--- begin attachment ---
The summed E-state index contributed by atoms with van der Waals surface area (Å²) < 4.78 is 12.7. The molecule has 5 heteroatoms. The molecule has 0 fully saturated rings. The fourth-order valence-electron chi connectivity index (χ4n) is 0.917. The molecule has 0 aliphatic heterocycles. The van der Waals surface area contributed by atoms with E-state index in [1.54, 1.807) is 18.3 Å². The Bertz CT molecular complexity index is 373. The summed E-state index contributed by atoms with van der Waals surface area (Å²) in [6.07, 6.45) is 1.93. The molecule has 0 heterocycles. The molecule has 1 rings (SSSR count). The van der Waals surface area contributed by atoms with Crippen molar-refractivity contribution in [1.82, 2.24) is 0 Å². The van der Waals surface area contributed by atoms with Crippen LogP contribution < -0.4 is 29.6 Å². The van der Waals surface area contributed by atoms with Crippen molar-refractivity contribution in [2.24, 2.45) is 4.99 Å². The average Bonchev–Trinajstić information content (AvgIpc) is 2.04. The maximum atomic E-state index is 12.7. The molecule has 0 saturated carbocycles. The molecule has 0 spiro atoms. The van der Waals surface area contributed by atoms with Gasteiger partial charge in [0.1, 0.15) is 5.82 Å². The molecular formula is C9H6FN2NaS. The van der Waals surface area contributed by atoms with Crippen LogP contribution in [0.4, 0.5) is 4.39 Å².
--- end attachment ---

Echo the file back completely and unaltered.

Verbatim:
The summed E-state index contributed by atoms with van der Waals surface area (Å²) < 4.78 is 12.7. The molecule has 5 heteroatoms. The molecule has 0 fully saturated rings. The fourth-order valence-electron chi connectivity index (χ4n) is 0.917. The molecule has 0 aliphatic heterocycles. The van der Waals surface area contributed by atoms with E-state index in [1.54, 1.807) is 18.3 Å². The Bertz CT molecular complexity index is 373. The summed E-state index contributed by atoms with van der Waals surface area (Å²) in [6.07, 6.45) is 1.93. The molecule has 0 heterocycles. The molecule has 1 rings (SSSR count). The van der Waals surface area contributed by atoms with Crippen molar-refractivity contribution in [1.82, 2.24) is 0 Å². The van der Waals surface area contributed by atoms with Crippen LogP contribution < -0.4 is 29.6 Å². The van der Waals surface area contributed by atoms with Crippen molar-refractivity contribution in [2.24, 2.45) is 4.99 Å². The average Bonchev–Trinajstić information content (AvgIpc) is 2.04. The maximum atomic E-state index is 12.7. The molecule has 0 saturated carbocycles. The molecule has 0 spiro atoms. The van der Waals surface area contributed by atoms with Gasteiger partial charge in [0.1, 0.15) is 5.82 Å². The molecular formula is C9H6FN2NaS. The van der Waals surface area contributed by atoms with Crippen LogP contribution in [0.4, 0.5) is 4.39 Å².